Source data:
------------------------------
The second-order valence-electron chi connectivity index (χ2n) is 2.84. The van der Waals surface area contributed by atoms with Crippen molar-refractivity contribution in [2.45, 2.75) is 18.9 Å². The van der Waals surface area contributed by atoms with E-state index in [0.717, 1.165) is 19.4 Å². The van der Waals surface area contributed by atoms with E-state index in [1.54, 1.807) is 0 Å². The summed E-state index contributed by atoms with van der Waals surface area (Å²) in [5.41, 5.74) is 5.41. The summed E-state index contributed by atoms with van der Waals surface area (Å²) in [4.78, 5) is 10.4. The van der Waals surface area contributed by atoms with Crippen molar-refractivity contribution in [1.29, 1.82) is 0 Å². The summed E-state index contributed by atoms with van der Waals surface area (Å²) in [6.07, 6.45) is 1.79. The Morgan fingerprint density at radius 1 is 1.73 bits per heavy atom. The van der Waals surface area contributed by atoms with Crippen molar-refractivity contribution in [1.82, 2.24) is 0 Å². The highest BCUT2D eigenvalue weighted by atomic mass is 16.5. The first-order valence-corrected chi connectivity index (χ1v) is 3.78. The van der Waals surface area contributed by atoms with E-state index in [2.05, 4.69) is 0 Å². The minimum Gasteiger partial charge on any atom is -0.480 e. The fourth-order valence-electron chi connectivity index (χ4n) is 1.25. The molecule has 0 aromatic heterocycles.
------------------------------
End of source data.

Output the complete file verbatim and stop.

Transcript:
The second-order valence-electron chi connectivity index (χ2n) is 2.84. The van der Waals surface area contributed by atoms with Crippen molar-refractivity contribution in [2.45, 2.75) is 18.9 Å². The van der Waals surface area contributed by atoms with E-state index in [0.717, 1.165) is 19.4 Å². The van der Waals surface area contributed by atoms with E-state index in [1.54, 1.807) is 0 Å². The summed E-state index contributed by atoms with van der Waals surface area (Å²) in [5.41, 5.74) is 5.41. The summed E-state index contributed by atoms with van der Waals surface area (Å²) in [4.78, 5) is 10.4. The van der Waals surface area contributed by atoms with Crippen molar-refractivity contribution in [1.29, 1.82) is 0 Å². The summed E-state index contributed by atoms with van der Waals surface area (Å²) in [6.07, 6.45) is 1.79. The Morgan fingerprint density at radius 1 is 1.73 bits per heavy atom. The van der Waals surface area contributed by atoms with Crippen molar-refractivity contribution in [1.82, 2.24) is 0 Å². The highest BCUT2D eigenvalue weighted by atomic mass is 16.5. The first-order valence-corrected chi connectivity index (χ1v) is 3.78. The van der Waals surface area contributed by atoms with E-state index in [2.05, 4.69) is 0 Å². The minimum Gasteiger partial charge on any atom is -0.480 e. The fourth-order valence-electron chi connectivity index (χ4n) is 1.25. The molecule has 0 aromatic heterocycles.